UK Property Law
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Hello and thank you for your question. I will be very pleased to assist you. I'm a practising lawyer in England with over 10 years experience.
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Thank you. Unless the covenants formed part of a building scheme (i.e. covenants which were imposed by a developer on your property and a number of other properties that were built in the immediate vicinity of your property as an "estate scheme" then the wording of the covenants at entry 1 of the Charges Register is insufficient to bind you as the new owner under the decision in Crest Nicholson v McAllister which rules that in order to a covenant to benefit from statutory annexation and bind successors in title (i.e. you) it must clearly identify the land that benefits in words in the covenant.
This is a personal covenant between two parties with no mention of benefiting land so it will not bind you under statutory annexation.
In order to rule out a building scheme it would be worth obtaining the title deeds of a few of your immediately neighbouring properties to ensure that the same covenants have not been imposed on your immediate neighbouring properties. This is only at all likely if your immediate surrounding houses are of similar design to yours suggesting that they may have been developed by the same developer as part of an estate development.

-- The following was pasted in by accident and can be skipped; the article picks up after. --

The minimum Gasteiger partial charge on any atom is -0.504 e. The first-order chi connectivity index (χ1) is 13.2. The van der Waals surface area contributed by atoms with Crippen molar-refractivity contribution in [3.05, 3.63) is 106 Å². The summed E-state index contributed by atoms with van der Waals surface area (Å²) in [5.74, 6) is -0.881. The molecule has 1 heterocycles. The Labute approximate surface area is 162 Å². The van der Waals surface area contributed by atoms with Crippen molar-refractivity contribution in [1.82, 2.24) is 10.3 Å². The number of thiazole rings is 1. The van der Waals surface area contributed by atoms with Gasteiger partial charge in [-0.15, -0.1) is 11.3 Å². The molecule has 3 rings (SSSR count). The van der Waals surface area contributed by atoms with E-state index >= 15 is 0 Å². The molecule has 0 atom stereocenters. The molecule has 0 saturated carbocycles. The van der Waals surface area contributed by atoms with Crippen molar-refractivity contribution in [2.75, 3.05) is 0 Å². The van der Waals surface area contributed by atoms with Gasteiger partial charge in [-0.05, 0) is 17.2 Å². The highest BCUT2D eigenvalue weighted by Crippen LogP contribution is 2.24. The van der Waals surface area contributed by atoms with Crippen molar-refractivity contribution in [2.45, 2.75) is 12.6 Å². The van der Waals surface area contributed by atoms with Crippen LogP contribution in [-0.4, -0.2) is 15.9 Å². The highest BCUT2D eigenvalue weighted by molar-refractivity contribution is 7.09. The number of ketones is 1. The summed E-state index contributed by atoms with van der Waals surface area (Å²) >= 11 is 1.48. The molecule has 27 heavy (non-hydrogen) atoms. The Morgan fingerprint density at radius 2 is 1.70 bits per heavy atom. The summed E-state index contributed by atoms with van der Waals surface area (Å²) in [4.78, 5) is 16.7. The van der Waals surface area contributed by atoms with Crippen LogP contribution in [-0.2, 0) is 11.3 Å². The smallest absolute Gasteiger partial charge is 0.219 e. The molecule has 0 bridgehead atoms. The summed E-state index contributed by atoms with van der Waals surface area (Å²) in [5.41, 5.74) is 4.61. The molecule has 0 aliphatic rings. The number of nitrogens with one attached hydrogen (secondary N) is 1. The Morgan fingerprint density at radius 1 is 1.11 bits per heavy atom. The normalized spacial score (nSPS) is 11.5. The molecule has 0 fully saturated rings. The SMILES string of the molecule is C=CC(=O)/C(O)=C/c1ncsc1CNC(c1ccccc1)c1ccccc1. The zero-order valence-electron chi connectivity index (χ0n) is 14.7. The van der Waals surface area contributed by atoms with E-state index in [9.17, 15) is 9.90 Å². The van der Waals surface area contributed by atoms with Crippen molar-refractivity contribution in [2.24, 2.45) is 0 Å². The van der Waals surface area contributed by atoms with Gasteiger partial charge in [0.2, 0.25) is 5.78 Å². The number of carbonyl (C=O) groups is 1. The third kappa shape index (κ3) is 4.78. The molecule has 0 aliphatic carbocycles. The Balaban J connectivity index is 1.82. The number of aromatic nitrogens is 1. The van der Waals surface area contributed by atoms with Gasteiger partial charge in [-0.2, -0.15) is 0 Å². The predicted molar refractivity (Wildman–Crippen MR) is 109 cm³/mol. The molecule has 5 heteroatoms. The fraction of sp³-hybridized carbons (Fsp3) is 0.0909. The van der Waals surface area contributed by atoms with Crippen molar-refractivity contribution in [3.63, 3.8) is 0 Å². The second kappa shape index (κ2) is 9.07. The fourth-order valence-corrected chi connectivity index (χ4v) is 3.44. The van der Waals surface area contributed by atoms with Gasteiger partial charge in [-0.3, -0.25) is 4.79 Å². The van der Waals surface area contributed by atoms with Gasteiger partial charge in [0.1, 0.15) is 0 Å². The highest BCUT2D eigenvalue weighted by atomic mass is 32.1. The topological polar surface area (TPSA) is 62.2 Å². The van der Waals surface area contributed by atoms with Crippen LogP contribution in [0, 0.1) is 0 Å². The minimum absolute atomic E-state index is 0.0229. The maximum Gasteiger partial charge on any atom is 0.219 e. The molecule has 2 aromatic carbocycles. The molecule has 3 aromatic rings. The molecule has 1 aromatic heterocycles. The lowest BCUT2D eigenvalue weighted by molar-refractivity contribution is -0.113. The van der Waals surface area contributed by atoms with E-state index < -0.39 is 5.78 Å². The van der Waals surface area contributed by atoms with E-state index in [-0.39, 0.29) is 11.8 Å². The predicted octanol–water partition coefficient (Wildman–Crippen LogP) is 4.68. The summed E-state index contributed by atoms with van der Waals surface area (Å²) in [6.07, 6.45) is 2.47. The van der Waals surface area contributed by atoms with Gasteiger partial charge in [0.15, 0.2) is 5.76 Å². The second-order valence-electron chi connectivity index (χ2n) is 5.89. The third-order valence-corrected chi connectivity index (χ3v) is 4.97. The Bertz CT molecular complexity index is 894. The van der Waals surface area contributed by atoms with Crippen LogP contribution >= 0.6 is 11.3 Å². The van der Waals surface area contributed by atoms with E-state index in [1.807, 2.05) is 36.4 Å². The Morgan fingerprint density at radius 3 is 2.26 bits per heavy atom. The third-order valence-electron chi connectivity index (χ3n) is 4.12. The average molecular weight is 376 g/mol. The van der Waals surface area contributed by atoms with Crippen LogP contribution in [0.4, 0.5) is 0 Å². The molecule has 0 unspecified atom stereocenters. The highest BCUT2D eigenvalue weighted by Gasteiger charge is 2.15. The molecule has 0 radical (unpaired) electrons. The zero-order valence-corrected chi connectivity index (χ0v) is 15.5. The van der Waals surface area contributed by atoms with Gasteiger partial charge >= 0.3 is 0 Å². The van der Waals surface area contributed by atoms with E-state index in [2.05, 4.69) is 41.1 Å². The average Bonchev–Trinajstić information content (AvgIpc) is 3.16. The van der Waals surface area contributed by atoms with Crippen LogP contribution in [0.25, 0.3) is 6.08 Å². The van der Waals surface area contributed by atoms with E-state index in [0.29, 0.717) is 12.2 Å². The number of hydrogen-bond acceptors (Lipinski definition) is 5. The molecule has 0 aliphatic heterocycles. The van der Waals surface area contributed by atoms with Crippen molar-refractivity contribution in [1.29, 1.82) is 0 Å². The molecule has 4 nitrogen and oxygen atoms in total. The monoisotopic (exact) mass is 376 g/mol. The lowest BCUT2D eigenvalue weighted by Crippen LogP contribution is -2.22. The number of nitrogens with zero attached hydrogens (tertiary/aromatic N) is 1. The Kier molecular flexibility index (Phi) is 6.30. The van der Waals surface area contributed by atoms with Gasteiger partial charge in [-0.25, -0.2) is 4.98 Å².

Subject as above the covenants would not appear to be enforceable.
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That will be correct. Development schemes are generally pretty obvious visually in that they can apply when developers built a scheme of properties. The modern equivalent would be a Taylor Wimpey or Bovis Homes development such as you see being built all over the place. Generally the houses will be of a similar style in the immediate area. Building schemes do not always apply in these circumstances but they can do. If there are not a number of similar houses to yours in the immediate area, then no building scheme will apply as there is clearly very unlikely to be an "estate" that was developed and here you even no the history which makes it even less likely.
Accordingly the position will be as able that the covenants will not be enforceable under statutory annexation and should not bind you as a successor in title.
Has the above answered your questions satisfactorily?
A pleasure. And you
On the basis the covenants do not appear to be enforceable I do not consider this would be necessary but it would give you additional coverage in the unlikely event the Court of Appeal decision was overturned. This is unlikely but not impossible. You would need to get a bespoke policy though for future development.